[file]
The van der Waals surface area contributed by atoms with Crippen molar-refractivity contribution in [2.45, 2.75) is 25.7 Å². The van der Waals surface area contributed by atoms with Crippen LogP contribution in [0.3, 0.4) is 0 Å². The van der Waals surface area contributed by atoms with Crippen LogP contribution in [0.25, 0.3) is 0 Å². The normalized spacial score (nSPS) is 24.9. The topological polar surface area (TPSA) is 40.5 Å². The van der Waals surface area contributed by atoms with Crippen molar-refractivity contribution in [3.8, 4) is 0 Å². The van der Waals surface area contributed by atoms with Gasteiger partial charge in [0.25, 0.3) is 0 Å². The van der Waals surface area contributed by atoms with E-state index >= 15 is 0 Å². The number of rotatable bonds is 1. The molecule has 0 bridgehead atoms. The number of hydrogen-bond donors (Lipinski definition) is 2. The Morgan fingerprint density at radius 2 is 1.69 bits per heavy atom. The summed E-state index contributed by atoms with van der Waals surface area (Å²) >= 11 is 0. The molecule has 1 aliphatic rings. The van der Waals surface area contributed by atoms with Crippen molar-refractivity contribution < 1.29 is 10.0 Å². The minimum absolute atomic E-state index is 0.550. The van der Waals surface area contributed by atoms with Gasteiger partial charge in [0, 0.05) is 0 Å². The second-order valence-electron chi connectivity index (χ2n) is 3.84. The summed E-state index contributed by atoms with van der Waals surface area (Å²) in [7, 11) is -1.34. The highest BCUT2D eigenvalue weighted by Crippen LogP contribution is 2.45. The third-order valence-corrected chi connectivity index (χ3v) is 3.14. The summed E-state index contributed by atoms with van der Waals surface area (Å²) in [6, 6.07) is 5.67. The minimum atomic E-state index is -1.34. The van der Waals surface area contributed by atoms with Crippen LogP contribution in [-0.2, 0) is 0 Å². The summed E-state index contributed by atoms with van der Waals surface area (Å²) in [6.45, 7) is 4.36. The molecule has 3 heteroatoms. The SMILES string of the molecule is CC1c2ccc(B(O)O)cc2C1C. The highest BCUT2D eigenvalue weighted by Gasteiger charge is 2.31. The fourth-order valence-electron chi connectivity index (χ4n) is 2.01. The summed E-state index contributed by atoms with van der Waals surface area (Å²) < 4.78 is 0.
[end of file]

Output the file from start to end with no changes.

The van der Waals surface area contributed by atoms with Crippen molar-refractivity contribution in [2.45, 2.75) is 25.7 Å². The van der Waals surface area contributed by atoms with Crippen LogP contribution in [0.3, 0.4) is 0 Å². The van der Waals surface area contributed by atoms with Crippen LogP contribution in [0.25, 0.3) is 0 Å². The normalized spacial score (nSPS) is 24.9. The topological polar surface area (TPSA) is 40.5 Å². The van der Waals surface area contributed by atoms with Crippen molar-refractivity contribution in [3.8, 4) is 0 Å². The van der Waals surface area contributed by atoms with Gasteiger partial charge in [0.25, 0.3) is 0 Å². The van der Waals surface area contributed by atoms with E-state index >= 15 is 0 Å². The number of rotatable bonds is 1. The molecule has 0 bridgehead atoms. The number of hydrogen-bond donors (Lipinski definition) is 2. The Morgan fingerprint density at radius 2 is 1.69 bits per heavy atom. The summed E-state index contributed by atoms with van der Waals surface area (Å²) >= 11 is 0. The molecule has 1 aliphatic rings. The van der Waals surface area contributed by atoms with Crippen molar-refractivity contribution < 1.29 is 10.0 Å². The minimum absolute atomic E-state index is 0.550. The van der Waals surface area contributed by atoms with Gasteiger partial charge in [0, 0.05) is 0 Å². The second-order valence-electron chi connectivity index (χ2n) is 3.84. The summed E-state index contributed by atoms with van der Waals surface area (Å²) in [7, 11) is -1.34. The highest BCUT2D eigenvalue weighted by Crippen LogP contribution is 2.45. The third-order valence-corrected chi connectivity index (χ3v) is 3.14. The summed E-state index contributed by atoms with van der Waals surface area (Å²) in [6, 6.07) is 5.67. The minimum atomic E-state index is -1.34. The van der Waals surface area contributed by atoms with Crippen LogP contribution in [-0.2, 0) is 0 Å². The summed E-state index contributed by atoms with van der Waals surface area (Å²) in [6.45, 7) is 4.36. The molecule has 3 heteroatoms. The SMILES string of the molecule is CC1c2ccc(B(O)O)cc2C1C. The highest BCUT2D eigenvalue weighted by Gasteiger charge is 2.31. The fourth-order valence-electron chi connectivity index (χ4n) is 2.01. The summed E-state index contributed by atoms with van der Waals surface area (Å²) < 4.78 is 0.